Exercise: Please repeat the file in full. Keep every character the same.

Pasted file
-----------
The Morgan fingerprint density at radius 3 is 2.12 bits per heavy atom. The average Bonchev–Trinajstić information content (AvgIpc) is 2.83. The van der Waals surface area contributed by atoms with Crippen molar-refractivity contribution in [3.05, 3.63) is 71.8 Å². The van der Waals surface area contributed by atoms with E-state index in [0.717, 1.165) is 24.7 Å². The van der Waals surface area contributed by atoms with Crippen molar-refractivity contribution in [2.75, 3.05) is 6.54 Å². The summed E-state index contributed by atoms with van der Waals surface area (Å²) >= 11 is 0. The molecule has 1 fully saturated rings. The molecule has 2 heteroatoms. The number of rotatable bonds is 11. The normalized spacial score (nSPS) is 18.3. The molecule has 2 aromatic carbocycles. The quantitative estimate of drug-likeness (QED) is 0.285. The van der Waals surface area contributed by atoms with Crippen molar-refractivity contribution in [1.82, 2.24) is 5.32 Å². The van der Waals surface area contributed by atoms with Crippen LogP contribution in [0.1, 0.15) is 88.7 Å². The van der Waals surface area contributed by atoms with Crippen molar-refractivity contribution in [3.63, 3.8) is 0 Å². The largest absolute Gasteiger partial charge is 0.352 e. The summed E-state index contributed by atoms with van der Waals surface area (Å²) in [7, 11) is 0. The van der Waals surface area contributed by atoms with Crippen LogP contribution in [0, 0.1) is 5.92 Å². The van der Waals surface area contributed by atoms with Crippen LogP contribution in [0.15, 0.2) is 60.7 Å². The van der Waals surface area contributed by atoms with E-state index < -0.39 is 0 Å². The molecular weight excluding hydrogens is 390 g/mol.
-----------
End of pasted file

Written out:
The Morgan fingerprint density at radius 3 is 2.12 bits per heavy atom. The average Bonchev–Trinajstić information content (AvgIpc) is 2.83. The van der Waals surface area contributed by atoms with Crippen molar-refractivity contribution in [3.05, 3.63) is 71.8 Å². The van der Waals surface area contributed by atoms with E-state index in [0.717, 1.165) is 24.7 Å². The van der Waals surface area contributed by atoms with Crippen molar-refractivity contribution in [2.75, 3.05) is 6.54 Å². The summed E-state index contributed by atoms with van der Waals surface area (Å²) >= 11 is 0. The molecule has 1 fully saturated rings. The molecule has 2 heteroatoms. The number of rotatable bonds is 11. The normalized spacial score (nSPS) is 18.3. The molecule has 2 aromatic carbocycles. The quantitative estimate of drug-likeness (QED) is 0.285. The van der Waals surface area contributed by atoms with Crippen molar-refractivity contribution in [1.82, 2.24) is 5.32 Å². The van der Waals surface area contributed by atoms with Crippen LogP contribution in [0.1, 0.15) is 88.7 Å². The van der Waals surface area contributed by atoms with Crippen molar-refractivity contribution in [3.63, 3.8) is 0 Å². The largest absolute Gasteiger partial charge is 0.352 e. The summed E-state index contributed by atoms with van der Waals surface area (Å²) in [7, 11) is 0. The van der Waals surface area contributed by atoms with Crippen LogP contribution in [0, 0.1) is 5.92 Å². The van der Waals surface area contributed by atoms with Crippen LogP contribution in [0.15, 0.2) is 60.7 Å². The van der Waals surface area contributed by atoms with E-state index < -0.39 is 0 Å². The molecular weight excluding hydrogens is 390 g/mol.